Friday, 23 July 2010


Grace at Windthread found a caterpillar in her garden that is a native here. It shouldn't be living on the other side of the Pacific ocean and in the opposite hemisphere. Here's one in my garden last year. How did its cousin get over to Grace's place?

I've always loved these little creatures who travel around in their camouflaged sleeping bags. I don't know if these Australian insects are desirable residents overseas, however, and I assume they hitchiked over to the USA with the eucalypts.

Here are some pics from the wonderful book Snugglepot and Cuddlepie written in Sydney in the 1920s and an Australian childhood staple ever since.
It struck me, looking at Alicia's summer reading list on Posie gets Cozy, that while Australians read the great books from the UK and the USA, very few people outside Australia know about the fantastic, marvellous books that get written and read here. Pity really.

If you watch the beastie for a while, Grace, you may see it poke out it's head and front legs and haul itself off to a gum tree - or a rose bush. They seem to like rose bushes as much as the old gum tree now. They are completely harmless to people. Don't know about rose bushes.

I took the pictures from my very old childhood copy of  The Adventures of Snugglepot and Cuddlepie, so the pages are torn and faded. I hope they worked out well enough.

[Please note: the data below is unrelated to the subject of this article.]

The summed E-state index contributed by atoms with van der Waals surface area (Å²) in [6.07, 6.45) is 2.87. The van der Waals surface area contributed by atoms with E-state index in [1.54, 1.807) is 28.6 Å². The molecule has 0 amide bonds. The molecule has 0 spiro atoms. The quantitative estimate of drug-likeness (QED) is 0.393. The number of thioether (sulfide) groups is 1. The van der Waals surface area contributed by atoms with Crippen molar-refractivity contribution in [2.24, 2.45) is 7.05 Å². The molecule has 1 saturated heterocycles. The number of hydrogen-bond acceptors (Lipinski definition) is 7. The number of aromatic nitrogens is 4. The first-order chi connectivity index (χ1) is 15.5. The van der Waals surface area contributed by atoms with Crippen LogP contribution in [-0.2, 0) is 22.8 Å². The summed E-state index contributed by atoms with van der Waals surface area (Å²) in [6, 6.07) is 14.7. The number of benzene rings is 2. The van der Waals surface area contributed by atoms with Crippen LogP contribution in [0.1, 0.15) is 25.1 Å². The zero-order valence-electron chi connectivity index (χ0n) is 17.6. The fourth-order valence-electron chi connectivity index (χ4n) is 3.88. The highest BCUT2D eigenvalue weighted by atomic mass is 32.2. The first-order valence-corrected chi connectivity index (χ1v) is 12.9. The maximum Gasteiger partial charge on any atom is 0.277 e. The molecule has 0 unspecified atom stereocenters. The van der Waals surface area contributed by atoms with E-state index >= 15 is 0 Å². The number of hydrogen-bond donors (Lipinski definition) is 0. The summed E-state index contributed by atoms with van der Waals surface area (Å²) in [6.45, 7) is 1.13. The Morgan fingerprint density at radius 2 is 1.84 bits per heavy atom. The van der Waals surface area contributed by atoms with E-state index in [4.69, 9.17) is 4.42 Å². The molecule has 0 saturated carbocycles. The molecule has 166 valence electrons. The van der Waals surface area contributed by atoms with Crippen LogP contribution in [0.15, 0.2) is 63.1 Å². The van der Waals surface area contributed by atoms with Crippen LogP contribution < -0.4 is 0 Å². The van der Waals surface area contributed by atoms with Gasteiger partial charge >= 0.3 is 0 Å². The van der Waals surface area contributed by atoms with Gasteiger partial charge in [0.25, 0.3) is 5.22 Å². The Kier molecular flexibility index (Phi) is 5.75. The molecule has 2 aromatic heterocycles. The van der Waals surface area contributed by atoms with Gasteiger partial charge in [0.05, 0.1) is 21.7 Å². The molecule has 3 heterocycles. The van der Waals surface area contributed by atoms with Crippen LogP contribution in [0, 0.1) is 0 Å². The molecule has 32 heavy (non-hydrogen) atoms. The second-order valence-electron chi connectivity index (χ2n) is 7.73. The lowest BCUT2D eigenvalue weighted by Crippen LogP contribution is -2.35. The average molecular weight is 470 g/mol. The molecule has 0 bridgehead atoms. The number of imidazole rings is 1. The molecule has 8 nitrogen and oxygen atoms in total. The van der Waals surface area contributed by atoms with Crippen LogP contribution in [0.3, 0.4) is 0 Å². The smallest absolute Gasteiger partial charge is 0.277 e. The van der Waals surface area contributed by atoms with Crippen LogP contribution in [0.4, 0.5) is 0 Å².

deanna7trees said...

thanks for the info, Elizabeth. I first heard about it from Grace. Are those twigs around the outside of the chrysalis?

Suzanna said...

The illustrations are so beautiful...I am very curious about the the creatures hang little twigs on them?? We have lots of eucalyptus trees here (California)...I'm going to keep a lookout for these sleeping creatures.

Elizabeth said...

Hi Deanna and Grace, yes they attach the twigs - and the illustration from the children's book is very accurate about the most common patterns of twigs you can find. I don't know if each little 'twig style' is particular to a subspecies or if it just depends on where they find themselves when they are constructing their home.

Elizabeth said...

Suzanna, I think it is a Saunders case moth, and it spends quite a while living in its travelling home.